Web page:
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Editions 75
Tilework for Piano [free audio download] PDF Print E-mail
Music - Compact discs

For one interested in one-dimensional tiling, some mathematical curiosities can be found in most of these “seven pieces of tilework”, but Tilework for Piano has actually stimulated some serious research in mathematics, or at least in mathematical games. I pointed out in a 2003 article that the piece demonstrates the simplest tiling of a line with the different voices all playing three notes in different tempos. The tempos, from bass to treble, are 7 to 5 to 4 to 2 to 1, and this is the only solution with five voices. This observation was repeated in a long article about my music by Jean-Paul Delahaye (Pour la Science, May 2004) and people have been programming their computers ever since to find “perfect tilings” with more than five voices or more than four notes.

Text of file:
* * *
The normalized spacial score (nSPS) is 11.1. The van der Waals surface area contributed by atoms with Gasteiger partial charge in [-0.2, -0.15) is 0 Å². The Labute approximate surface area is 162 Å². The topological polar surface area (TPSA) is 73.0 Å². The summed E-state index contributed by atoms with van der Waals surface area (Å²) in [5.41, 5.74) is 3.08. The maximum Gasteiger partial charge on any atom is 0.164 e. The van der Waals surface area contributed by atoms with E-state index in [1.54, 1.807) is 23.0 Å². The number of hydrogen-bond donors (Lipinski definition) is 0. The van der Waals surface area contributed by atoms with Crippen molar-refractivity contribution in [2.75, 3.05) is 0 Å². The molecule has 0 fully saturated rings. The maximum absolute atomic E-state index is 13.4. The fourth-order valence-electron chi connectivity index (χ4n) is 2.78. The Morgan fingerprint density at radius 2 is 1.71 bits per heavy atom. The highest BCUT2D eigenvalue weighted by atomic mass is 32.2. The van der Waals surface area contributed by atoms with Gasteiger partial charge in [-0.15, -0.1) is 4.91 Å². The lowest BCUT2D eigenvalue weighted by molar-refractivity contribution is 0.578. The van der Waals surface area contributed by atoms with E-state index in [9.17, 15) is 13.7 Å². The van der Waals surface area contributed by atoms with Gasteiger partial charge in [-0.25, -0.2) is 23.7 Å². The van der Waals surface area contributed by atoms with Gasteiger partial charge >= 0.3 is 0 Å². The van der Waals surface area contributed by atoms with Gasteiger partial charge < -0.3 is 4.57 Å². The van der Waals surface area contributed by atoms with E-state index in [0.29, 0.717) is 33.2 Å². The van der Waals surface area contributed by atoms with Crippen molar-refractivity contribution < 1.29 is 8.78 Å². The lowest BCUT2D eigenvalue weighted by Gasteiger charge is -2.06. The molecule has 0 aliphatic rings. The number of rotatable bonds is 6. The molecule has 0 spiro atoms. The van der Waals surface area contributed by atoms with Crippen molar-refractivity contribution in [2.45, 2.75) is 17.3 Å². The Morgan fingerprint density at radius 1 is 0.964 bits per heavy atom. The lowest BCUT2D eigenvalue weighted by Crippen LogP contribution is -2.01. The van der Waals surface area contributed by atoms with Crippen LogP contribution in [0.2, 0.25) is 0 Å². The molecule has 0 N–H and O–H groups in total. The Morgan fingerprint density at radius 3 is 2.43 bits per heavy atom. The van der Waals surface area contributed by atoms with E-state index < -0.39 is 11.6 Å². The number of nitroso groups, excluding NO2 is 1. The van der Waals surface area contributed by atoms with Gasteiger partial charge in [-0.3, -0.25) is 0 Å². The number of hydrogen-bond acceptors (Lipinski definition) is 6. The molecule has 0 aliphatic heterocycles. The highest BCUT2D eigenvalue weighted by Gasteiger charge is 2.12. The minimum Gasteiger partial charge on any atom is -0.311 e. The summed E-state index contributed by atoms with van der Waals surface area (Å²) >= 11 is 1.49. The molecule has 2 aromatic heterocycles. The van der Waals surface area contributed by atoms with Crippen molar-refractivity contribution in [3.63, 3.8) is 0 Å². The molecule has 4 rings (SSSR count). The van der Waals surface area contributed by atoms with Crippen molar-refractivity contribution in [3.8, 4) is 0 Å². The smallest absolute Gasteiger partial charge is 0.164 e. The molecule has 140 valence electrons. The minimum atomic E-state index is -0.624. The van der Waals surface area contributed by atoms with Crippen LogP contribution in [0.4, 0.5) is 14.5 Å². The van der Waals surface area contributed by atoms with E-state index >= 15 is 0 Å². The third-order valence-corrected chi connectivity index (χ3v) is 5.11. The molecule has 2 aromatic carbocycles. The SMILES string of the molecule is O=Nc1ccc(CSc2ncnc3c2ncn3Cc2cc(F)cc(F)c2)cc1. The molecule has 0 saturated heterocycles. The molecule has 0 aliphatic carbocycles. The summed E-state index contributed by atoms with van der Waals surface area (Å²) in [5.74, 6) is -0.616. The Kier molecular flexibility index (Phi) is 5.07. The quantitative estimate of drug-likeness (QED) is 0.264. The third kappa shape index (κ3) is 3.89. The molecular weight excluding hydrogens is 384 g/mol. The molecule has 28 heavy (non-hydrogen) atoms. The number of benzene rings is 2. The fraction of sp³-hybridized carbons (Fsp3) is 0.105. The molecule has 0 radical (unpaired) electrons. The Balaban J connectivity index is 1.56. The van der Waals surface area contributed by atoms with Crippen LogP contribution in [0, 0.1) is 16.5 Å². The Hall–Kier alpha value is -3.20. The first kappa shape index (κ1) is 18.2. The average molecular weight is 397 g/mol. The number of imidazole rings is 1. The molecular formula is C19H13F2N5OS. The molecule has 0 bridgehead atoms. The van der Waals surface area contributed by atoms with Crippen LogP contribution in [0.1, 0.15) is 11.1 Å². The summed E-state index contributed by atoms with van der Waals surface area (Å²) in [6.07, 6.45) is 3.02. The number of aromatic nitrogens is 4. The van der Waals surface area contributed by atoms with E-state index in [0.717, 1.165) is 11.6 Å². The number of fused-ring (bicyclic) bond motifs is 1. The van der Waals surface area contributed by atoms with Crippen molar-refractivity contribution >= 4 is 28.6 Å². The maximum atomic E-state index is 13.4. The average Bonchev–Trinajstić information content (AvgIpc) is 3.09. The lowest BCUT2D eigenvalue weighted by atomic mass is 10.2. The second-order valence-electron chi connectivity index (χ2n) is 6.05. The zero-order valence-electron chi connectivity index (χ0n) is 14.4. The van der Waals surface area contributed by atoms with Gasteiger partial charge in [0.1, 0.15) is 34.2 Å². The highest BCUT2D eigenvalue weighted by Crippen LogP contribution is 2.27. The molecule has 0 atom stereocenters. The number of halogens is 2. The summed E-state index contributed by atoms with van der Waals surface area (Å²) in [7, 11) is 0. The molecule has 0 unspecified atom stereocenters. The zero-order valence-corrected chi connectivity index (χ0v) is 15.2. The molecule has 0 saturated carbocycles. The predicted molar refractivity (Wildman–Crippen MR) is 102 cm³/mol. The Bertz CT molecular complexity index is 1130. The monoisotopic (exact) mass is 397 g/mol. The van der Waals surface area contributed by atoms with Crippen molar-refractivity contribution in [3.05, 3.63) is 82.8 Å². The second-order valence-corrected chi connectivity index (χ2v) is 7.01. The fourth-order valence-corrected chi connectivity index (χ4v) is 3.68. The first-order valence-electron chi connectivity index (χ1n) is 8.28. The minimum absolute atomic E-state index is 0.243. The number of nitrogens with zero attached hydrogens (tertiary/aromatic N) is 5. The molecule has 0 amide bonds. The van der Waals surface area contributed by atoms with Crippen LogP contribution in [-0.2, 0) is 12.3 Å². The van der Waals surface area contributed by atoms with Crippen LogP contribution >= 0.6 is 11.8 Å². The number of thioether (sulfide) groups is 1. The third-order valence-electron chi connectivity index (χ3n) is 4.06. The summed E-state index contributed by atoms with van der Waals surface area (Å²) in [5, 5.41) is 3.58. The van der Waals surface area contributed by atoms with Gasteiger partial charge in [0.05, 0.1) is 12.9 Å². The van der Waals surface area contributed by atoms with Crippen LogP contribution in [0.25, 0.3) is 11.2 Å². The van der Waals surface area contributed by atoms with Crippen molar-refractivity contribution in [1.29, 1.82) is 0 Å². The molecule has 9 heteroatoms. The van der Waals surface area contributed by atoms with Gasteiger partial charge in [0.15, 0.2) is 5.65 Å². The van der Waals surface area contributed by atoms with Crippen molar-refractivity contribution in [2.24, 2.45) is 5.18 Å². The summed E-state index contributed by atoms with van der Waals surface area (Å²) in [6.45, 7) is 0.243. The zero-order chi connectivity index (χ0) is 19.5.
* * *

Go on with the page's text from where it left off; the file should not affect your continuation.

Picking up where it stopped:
I am particularly pleased to have this recording of John McAlpine, because he has played much of my piano music over the years, and he understands it particularly well. He has performed this piece many times, but this early live concert interpretation, with its extreme dynamic contrasts, has a brashness that I appreciate as much as the refinements that came later. The recording was made by Peter Mohr at a concert of the Cologne Society for New Music in May 2004. 

Tom Johnson, Paris September 2010  

Tilework for Piano, played by John McAlpine 

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Counting Keys (released in 2009) PDF Print E-mail
Music - Compact discs

A new disc of Edition Wandelweiser Records with four pieces by Tom Johnson: Counting Keys, Organ and Silence for Piano, Tilework for Piano and Block Design for Piano. Played by John McAlpine.  Reference EWR 0901. 12€.